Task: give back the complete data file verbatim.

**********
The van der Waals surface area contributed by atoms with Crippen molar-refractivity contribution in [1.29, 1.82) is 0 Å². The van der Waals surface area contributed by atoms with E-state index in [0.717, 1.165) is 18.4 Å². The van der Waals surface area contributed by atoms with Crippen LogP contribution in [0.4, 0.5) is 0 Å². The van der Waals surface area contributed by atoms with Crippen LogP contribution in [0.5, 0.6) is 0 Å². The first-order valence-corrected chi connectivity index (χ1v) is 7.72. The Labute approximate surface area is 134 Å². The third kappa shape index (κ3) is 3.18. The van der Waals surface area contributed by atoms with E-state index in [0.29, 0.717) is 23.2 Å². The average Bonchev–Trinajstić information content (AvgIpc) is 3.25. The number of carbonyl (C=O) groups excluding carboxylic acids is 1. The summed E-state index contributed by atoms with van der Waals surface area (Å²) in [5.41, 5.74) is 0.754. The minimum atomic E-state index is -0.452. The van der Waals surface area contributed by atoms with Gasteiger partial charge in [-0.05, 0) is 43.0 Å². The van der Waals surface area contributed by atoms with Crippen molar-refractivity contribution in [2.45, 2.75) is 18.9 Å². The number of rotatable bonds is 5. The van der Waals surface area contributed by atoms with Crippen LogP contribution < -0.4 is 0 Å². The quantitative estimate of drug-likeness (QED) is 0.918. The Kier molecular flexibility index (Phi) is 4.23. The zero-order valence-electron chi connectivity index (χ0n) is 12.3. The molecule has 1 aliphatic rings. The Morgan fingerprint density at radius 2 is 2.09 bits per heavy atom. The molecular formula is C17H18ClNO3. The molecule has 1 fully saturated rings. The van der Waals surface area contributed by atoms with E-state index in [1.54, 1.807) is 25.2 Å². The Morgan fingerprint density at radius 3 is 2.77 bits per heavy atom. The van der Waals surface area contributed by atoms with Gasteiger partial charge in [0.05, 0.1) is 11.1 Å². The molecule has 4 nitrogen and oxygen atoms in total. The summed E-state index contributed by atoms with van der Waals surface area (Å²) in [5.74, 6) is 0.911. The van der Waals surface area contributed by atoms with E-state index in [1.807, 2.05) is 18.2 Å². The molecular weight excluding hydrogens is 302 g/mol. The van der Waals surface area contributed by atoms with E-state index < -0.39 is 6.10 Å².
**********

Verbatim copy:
The van der Waals surface area contributed by atoms with Crippen molar-refractivity contribution in [1.29, 1.82) is 0 Å². The van der Waals surface area contributed by atoms with E-state index in [0.717, 1.165) is 18.4 Å². The van der Waals surface area contributed by atoms with Crippen LogP contribution in [0.4, 0.5) is 0 Å². The van der Waals surface area contributed by atoms with Crippen LogP contribution in [0.5, 0.6) is 0 Å². The first-order valence-corrected chi connectivity index (χ1v) is 7.72. The Labute approximate surface area is 134 Å². The third kappa shape index (κ3) is 3.18. The van der Waals surface area contributed by atoms with E-state index in [0.29, 0.717) is 23.2 Å². The average Bonchev–Trinajstić information content (AvgIpc) is 3.25. The number of carbonyl (C=O) groups excluding carboxylic acids is 1. The summed E-state index contributed by atoms with van der Waals surface area (Å²) in [5.41, 5.74) is 0.754. The minimum atomic E-state index is -0.452. The van der Waals surface area contributed by atoms with Gasteiger partial charge in [-0.05, 0) is 43.0 Å². The van der Waals surface area contributed by atoms with Crippen molar-refractivity contribution in [2.45, 2.75) is 18.9 Å². The number of rotatable bonds is 5. The van der Waals surface area contributed by atoms with Crippen LogP contribution < -0.4 is 0 Å². The quantitative estimate of drug-likeness (QED) is 0.918. The Kier molecular flexibility index (Phi) is 4.23. The zero-order valence-electron chi connectivity index (χ0n) is 12.3. The molecule has 1 aliphatic rings. The Morgan fingerprint density at radius 2 is 2.09 bits per heavy atom. The molecular formula is C17H18ClNO3. The molecule has 1 fully saturated rings. The van der Waals surface area contributed by atoms with E-state index in [1.54, 1.807) is 25.2 Å². The Morgan fingerprint density at radius 3 is 2.77 bits per heavy atom. The van der Waals surface area contributed by atoms with Gasteiger partial charge in [0.05, 0.1) is 11.1 Å². The molecule has 4 nitrogen and oxygen atoms in total. The summed E-state index contributed by atoms with van der Waals surface area (Å²) in [5.74, 6) is 0.911. The van der Waals surface area contributed by atoms with E-state index in [1.807, 2.05) is 18.2 Å². The molecular weight excluding hydrogens is 302 g/mol. The van der Waals surface area contributed by atoms with E-state index < -0.39 is 6.10 Å².